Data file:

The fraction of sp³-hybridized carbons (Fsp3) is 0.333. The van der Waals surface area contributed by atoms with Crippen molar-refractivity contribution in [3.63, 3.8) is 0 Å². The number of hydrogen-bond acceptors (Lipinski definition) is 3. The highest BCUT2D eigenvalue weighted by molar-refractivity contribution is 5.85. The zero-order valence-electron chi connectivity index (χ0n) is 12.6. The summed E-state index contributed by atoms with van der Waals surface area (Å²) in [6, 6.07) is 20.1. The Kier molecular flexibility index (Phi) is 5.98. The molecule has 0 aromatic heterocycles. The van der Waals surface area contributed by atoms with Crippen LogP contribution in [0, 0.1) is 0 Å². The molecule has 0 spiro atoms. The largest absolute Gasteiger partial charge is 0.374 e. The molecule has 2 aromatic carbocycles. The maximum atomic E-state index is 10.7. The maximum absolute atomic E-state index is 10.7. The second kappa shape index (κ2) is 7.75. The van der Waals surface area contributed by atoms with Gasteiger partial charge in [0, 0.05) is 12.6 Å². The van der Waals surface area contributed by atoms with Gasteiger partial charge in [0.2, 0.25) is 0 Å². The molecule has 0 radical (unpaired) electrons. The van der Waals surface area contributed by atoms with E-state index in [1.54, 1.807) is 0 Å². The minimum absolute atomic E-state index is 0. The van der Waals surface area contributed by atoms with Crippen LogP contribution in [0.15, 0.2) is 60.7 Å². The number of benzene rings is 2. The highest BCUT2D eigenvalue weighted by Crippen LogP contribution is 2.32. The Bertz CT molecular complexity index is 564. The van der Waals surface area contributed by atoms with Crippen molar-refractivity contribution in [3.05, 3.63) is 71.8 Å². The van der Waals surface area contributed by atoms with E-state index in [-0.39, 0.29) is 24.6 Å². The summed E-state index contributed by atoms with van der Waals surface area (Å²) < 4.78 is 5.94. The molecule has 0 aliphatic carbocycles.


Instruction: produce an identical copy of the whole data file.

The fraction of sp³-hybridized carbons (Fsp3) is 0.333. The van der Waals surface area contributed by atoms with Crippen molar-refractivity contribution in [3.63, 3.8) is 0 Å². The number of hydrogen-bond acceptors (Lipinski definition) is 3. The highest BCUT2D eigenvalue weighted by molar-refractivity contribution is 5.85. The zero-order valence-electron chi connectivity index (χ0n) is 12.6. The summed E-state index contributed by atoms with van der Waals surface area (Å²) in [6, 6.07) is 20.1. The Kier molecular flexibility index (Phi) is 5.98. The molecule has 0 aromatic heterocycles. The van der Waals surface area contributed by atoms with Crippen LogP contribution in [0, 0.1) is 0 Å². The molecule has 0 spiro atoms. The largest absolute Gasteiger partial charge is 0.374 e. The molecule has 2 aromatic carbocycles. The maximum atomic E-state index is 10.7. The maximum absolute atomic E-state index is 10.7. The second kappa shape index (κ2) is 7.75. The van der Waals surface area contributed by atoms with Gasteiger partial charge in [0, 0.05) is 12.6 Å². The van der Waals surface area contributed by atoms with Gasteiger partial charge in [0.2, 0.25) is 0 Å². The molecule has 0 radical (unpaired) electrons. The van der Waals surface area contributed by atoms with E-state index in [1.54, 1.807) is 0 Å². The minimum absolute atomic E-state index is 0. The van der Waals surface area contributed by atoms with Crippen LogP contribution in [0.15, 0.2) is 60.7 Å². The number of benzene rings is 2. The highest BCUT2D eigenvalue weighted by Crippen LogP contribution is 2.32. The Bertz CT molecular complexity index is 564. The van der Waals surface area contributed by atoms with Crippen molar-refractivity contribution in [3.05, 3.63) is 71.8 Å². The van der Waals surface area contributed by atoms with E-state index in [-0.39, 0.29) is 24.6 Å². The summed E-state index contributed by atoms with van der Waals surface area (Å²) < 4.78 is 5.94. The molecule has 0 aliphatic carbocycles.